When the Oregon Symphony performed at Carnegie Hall last spring, Alex Ross of the New Yorker said it was the most remarkable concert of the regular season–no small accolade, in view of the abundance of New York’s classical scene.
The program (“Music for a Time of War”) linked pieces by Ives, Adams, Britten and Vaughan Williams. If you didn’t hear our live broadcast in May–or even if–you can listen online here. Or tune in to SymphonyCast this Sunday at 1 pm.
We’re taking a European vacation. Starting Monday, we’ll highlight pieces that have been ascribed cities, (like Haydn’s “London” Symphony and Mozart’s “Prague” Symphony) on our 10 a.m. Morning Glories. It needn’t stop there, though we also want to share your musical experiences abroad. Whether it’s a professional orchestra, or a serendipitous encounter with an ensemble performing in public, we’d love to hear your favorite stories of music and beauty in far-flung lands.
Share your comments below, or on our Facebook page.
In the summer of 2000, my sister worked in Barcelona for a 6-week book conservation project. My mother and I went to visit, we rented a car, and traveled from Barcelona to A Coruña; via the north coast… or at least we tried. It was a long drive, and we ran out of time and needed to turn back before reaching our intended destination.
We went back toward Barcelona via the overland route, and stopped in some of the bigger cities along the way; one of them being Burgos. It was early, and we were looking for Breakfast (we joked: perhaps a Burgos King croissan’wich?). We were walking around the Plaza Cathedral and ran into three gentlemen, arms around each other, serenading some lucky soul in the apartments above.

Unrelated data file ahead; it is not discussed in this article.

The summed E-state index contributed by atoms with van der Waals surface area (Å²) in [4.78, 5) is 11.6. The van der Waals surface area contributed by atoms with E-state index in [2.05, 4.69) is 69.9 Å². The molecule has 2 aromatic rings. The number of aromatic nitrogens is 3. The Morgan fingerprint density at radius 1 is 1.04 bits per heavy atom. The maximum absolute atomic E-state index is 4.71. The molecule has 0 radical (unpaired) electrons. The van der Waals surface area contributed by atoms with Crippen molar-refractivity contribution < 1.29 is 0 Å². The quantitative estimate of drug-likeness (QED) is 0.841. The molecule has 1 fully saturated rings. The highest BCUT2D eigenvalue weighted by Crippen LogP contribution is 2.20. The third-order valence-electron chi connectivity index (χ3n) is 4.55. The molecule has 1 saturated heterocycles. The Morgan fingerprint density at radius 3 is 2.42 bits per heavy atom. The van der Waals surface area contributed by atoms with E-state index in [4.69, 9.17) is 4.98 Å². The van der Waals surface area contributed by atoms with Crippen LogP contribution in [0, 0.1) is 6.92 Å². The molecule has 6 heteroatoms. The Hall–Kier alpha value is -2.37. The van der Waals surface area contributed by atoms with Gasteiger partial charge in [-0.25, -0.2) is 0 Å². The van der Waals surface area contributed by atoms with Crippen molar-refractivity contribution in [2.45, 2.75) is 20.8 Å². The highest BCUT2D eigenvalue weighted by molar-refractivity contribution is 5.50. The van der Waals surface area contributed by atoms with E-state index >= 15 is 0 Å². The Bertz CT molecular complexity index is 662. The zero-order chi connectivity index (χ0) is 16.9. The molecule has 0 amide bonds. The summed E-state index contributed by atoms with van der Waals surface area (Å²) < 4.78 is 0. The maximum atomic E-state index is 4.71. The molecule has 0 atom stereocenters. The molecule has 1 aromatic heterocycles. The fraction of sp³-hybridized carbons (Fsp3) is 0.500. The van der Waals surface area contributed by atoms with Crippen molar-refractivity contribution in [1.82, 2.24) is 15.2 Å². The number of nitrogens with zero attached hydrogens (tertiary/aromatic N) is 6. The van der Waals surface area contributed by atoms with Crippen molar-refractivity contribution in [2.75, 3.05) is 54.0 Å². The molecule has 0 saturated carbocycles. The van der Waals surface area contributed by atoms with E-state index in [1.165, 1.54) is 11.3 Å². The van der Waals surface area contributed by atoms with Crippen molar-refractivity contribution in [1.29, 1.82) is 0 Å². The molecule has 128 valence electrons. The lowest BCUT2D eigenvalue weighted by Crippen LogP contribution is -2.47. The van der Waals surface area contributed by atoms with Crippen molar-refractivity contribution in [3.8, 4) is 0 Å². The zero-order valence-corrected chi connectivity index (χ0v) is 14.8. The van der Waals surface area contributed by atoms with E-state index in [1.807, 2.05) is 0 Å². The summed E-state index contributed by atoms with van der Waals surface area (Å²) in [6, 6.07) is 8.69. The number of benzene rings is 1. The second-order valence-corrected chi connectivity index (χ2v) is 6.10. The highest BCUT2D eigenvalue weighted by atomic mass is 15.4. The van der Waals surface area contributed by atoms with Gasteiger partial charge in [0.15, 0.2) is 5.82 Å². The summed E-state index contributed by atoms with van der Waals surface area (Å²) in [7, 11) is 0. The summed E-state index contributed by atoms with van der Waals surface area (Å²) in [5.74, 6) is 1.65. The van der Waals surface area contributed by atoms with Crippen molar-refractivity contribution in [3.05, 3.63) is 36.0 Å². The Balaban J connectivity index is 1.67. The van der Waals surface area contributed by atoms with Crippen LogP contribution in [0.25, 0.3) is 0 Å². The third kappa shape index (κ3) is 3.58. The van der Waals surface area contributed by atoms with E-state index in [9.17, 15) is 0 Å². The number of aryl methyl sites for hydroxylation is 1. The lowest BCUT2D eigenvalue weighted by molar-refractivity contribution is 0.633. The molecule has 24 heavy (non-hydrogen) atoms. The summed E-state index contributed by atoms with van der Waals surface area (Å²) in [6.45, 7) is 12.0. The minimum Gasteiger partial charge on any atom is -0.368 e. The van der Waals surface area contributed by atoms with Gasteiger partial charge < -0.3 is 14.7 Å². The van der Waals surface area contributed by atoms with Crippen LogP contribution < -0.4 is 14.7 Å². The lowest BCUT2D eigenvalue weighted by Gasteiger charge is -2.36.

They were probably drunk, but they sounded amazing. None of us could identify the music, so I snapped a photo, and shortly thereafter we found some coffee and pastries and we talked about how you just never see that sort of thing in the U.S. (or at least in the midwest).
With their ears all over the world, our listeners are forever turning us on to all sorts of great things to savor, delight, and astonish.
One such listener from South Carolina recently sent us information about Little Giant Chinese Chamber Orchestra, the first and only independent professional Chinese orchestra not run by the government in Taiwan, which she stumbled upon by accident.
These beautiful pieces are familiar in scope and form with western roots and orchestral setup, but because of the instrumentation they shimmer with a wash of sounds, colors, and expressions that form a remarkably palatable and interesting blend of East and West.
The term “blend of East and West” is often employed by musical groups who are in fact struggling to smash two traditions together, and not always gracefully. But the Little Giant Chinese Chamber Orchestra, with it’s Western setup and (mostly) Eastern instrumentation, executes the intent of the cliché so gracefully that it feels truly like the skeleton of a larger musical idea, no more possible to remove or overtly obvious than the bones that structure the body. This “modern Chinese music orchestra” as they call themselves, “perform Chinese music as [they] think it should be performed. Normal si-zhu orchestras are restricted to traditional si-zhu forms, but the idea of [their] programme is to exploit different environments and opportunities in order to demonstrate the full range of possibilities of the beauty of Chinese music.”